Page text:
The extended collective licensing scheme was used in the Cable and Satellite Directive, which introduced a collective administration for cross-border distribution of broadcast signals. The same licensing scheme is used in Denmark for video on demand services. The broadcasting industry is lobbying for a functioning national rights clearance system rather than jeopardizing the territoriality and exclusivity of content in their respective market or territory.
And the industry seems to be in stark conflict with politicians, consumer associations and internet liberals who argue the entire content industry should be overruled by either consumers paying a flat fee directly to collecting societies, or paying even higher levies on devices and storage media. To many stakeholders these solutions would “kill” the legal online business models. Thus, the buy-in side of the industry wants a collective administration, and an easy uniform rights acquisition system, but no flat-tax like payment from end users that would exclude infrastructure, and platform providers and resellers.
Another point of contention is the level of payments. The commercial users, isps and electronic manufacturers in the media and telecom sectors claim platform neutrality. When households turn digital with services like triple play, the rights costs could, according to these stakeholders, lose proportion. Should the payment triple if the household members can access content on three different platforms – cable, broadband and mobile? Or should consumption be the decisive criteria for payment? The rights holders claim mere access to their work is worth paying for, while commercial users and distributors argue for payment by consumption.
The level of payments to collecting societies has been subject to a number of disputes within the EU. One example is a case between the Swedish collecting society Stim and TV4/Kanal 5, in which the broadcasters claimed Stim’s use of a royalty tariff did not correspond to actual use of music in broadcasts. The case was sent to the European Court of Justice, which handed down a preliminary ruling that did not object to the tariff, provided it was based on transparent and non-discriminatory criteria.
The Commission is continuing its efforts to balance copyright, exclusivity, territoriality and the single market. Content distribution is affected by many fields of interest: copyright, the notion of private copying as an exemption to copyright, administration of both multi-territorial and national rights clearance, level of payments and its application to multiple devices, competition law, privacy and enforcement of rights.
It remains to be seen how and with what tools the Commission, national regulators and the courts will balance copyright in the new digital environment. It is important for all stakeholders in the audiovisual industry to follow and influence the KEA study.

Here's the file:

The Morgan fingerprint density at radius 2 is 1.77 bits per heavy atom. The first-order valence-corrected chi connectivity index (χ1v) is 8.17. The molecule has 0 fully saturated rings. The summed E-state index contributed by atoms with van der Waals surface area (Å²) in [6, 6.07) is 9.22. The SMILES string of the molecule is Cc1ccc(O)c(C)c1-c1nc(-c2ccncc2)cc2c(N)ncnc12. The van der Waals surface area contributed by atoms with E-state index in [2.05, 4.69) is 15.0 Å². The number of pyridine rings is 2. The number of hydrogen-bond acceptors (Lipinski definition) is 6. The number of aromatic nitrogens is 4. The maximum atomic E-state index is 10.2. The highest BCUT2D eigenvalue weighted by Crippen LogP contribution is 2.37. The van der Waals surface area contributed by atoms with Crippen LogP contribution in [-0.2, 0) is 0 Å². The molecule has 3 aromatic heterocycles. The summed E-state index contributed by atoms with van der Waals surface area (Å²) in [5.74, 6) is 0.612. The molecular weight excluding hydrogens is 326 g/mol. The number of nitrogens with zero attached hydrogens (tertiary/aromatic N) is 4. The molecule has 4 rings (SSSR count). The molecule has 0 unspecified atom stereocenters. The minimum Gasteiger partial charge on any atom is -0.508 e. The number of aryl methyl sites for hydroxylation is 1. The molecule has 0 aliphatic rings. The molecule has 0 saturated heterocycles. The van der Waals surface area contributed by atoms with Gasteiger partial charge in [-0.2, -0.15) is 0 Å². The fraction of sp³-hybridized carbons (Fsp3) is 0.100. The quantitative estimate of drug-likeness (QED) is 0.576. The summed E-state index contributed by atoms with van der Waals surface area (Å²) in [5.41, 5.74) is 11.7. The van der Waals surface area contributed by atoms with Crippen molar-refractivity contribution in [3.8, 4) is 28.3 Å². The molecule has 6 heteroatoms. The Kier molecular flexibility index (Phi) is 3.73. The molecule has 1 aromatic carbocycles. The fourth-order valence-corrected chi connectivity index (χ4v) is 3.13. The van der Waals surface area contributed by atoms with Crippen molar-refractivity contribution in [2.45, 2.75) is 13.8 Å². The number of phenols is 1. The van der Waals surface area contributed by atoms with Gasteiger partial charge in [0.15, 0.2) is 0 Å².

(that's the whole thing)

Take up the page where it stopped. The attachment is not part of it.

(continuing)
It is clear veryone in the industry wants to improve the conditions for online distribution of content. The challenge is that it must be done at the lowest possible risk for everyone involved. The balance of interests is nothing new but the conditions of the online market (including piracy) make it more complicated than ever.
• Directive 2001/29/EC of the European Parliament and of the Council of 22 May 2001 on the harmonization of certain aspects of copyright and related rights in the information society.
Harmonized rules are crucial to media industry growth
- Previously all music rights could be obtained from a single outlet in each country, this is not the case any more. This has created even more uncertainty about how to launch a legitimate media downloading service in Europe.
- The EU is making efforts to harmonize, but results are contradictory.
- A key policy question remains to be answered; whether consumers should pay for actual consumption or mere potential consumption.
- Collective licensing schemes would facilitate harmonization but needs to take into account the rights holders interests to control their rights.
- Harmonization of rules for private copying is important and should be technology/platform neutral.
HELENE HILLERSTRÖM MIKSCHE, Senior Legal Counsel at Bird & Bird Stockholm, provides legal services to clients within the media sector from a commercial and a regulatory perspective in media and entertainment law, copyright, publicity and privacy rights, free speech right and defamation, trademark and unfair competition law. She is a member of the board of the Swedish Copyright Society, and frequently lectures on topics related to media law. (Helene.Miksche@twobirds.com)
FABIAN NIEMANN, a Partner at Bird & Bird Frankfurt, advises clients in all aspects of technology, media and copyright law, and has experience in technology transactions, IT, convergence and commercial projects, and contracts and outsourcings. Fabian frequently speaks and writes about IT and copyright. He wrote his doctoral thesis on “Copyright and electronic publishing”, and performed his legal traineeship in Cologne, Germany and the US. (Fabian.Niemann@twobirds.com)
MORTEN NISSEN, a Partner at Bird & Bird Brussels, has practiced in Brussels for the past 10 years, specializing in merger control, anticompetitive practices and state aid. He has experience in the crossover between intellectual property and competition law. He is on the editorial board of World Competition, Law and Economics Review, and lectures frequently at the College of Europe’s Advanced Community Law Program. (Morten.Nissen@twobirds.com)